We often think of duplicate work as a bad thing. Is this the case in an Agile setting? Agile is a very different way of working and developing. One core concept of Agile is to avoid the idea of working in phases. There is no definite period where you do coding, testing, etc. Instead, you have a constant state where each of these phases overlaps. The goal is for all phases to happen concurrently.
Imagine someone designing a car for the first time. While the design is taking shape the builder begins to put the car together. The builder may not know what is coming next, or even what the final car will look like, but they build as they go. The design phase and building phase happen concurrently.
The same is true of an Agile work environment: every project is completed piece by piece. You have a vision in mind of what you want the end product to look like, and getting there involves designing and building parts incrementally. This allows you to review each piece of the project as it is completed, and it makes it easier to pivot depending on what the customer values at the moment.
Getting Comfortable with the Unknown
In an Agile setting, you need to be comfortable with the unknown. Imagine coding functionality while the design is still taking place. Typically, in a traditional Waterfall methodology, no coding would happen until all designs are complete. In Agile, you code while the design is still in progress. Uncertainty exists for the coder each step of the way.
In Agile, it ok for work to happen in many stages at the same time. The duplicate work is what enables the development to take place incrementally.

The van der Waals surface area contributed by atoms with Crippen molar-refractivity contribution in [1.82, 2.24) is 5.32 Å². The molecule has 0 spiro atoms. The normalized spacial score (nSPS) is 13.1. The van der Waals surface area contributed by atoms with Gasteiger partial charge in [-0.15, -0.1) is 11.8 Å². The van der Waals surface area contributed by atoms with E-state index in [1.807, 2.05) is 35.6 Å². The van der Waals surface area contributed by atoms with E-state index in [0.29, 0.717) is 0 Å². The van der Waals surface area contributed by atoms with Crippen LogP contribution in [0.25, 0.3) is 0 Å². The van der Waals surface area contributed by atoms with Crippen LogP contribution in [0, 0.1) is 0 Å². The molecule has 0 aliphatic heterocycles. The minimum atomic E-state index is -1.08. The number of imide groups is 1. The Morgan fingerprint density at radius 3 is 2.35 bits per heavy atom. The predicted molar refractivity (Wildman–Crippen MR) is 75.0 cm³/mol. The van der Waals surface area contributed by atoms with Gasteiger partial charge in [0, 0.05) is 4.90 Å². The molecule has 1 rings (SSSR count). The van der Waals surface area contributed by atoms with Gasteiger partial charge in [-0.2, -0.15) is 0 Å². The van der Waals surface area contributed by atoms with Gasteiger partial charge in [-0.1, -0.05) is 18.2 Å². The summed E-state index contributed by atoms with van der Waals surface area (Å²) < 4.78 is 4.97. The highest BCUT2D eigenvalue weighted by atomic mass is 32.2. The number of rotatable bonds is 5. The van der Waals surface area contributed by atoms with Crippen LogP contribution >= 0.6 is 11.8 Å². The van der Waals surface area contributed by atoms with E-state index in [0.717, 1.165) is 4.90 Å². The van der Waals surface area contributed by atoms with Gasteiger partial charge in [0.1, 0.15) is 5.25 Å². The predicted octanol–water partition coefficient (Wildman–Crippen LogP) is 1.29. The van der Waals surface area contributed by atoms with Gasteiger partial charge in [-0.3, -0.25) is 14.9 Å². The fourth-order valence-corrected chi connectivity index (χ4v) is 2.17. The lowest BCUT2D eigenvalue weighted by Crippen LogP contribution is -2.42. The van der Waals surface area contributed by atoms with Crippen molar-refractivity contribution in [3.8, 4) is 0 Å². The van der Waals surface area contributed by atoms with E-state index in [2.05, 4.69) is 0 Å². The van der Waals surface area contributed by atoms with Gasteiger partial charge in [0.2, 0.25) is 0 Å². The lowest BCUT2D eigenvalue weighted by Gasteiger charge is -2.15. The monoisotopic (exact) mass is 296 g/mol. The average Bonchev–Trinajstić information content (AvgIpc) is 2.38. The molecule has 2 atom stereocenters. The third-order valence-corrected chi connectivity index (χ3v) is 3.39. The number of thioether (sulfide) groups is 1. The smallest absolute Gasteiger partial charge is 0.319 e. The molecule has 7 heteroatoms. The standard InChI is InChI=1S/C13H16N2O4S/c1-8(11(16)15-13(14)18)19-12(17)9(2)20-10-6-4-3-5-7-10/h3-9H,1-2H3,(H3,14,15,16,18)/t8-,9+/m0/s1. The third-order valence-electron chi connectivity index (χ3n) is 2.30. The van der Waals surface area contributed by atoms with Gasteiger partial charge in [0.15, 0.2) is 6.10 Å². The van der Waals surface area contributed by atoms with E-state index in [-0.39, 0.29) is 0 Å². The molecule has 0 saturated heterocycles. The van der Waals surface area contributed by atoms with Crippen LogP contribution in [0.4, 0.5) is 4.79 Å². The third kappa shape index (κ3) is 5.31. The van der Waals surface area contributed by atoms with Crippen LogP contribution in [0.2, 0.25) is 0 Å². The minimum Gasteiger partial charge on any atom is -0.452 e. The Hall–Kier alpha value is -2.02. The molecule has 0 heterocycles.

Starting without a Firm Answer
Team members have to be comfortable knowing they can begin working on something without having a firm answer. While you may (hopefully) have a vision of the project and an end goal in mind, you may not have an answer to every question that arises. As you work the answers will start flooding in, resolving many of the outstanding issues facing the development team.
If you are following Scrum, it is likely that most of those answers will roll in during the Sprint. As you learn to work through the uncertainty, duplicate work will occur. This is a good thing.
Building a Puzzle
Think of Agile as a large puzzle. Every member of the Development Team takes a section of the puzzle, sorting the pieces and putting them all together to complete their portion of the puzzle. Sorting and putting together the pieces is duplicated work but, in the end, the sections come together and voila! The puzzle is completed!
In an Agile setting, the design, coding, testing, and deployment of each piece of functionality eventually leads to a great final product. Overlapping work is completely acceptable in Agile. The goal is for the team to work through a Sprint in phases, finishing the puzzle chunk by chunk. We have a Sprint release burn-up template to help you keep track of what was completed in each Sprint.
Our Agile coaches and Scrum Master classes can help get your team used to working in phases and stop worrying about duplicate work. Contact us today to speak with an Agile expert!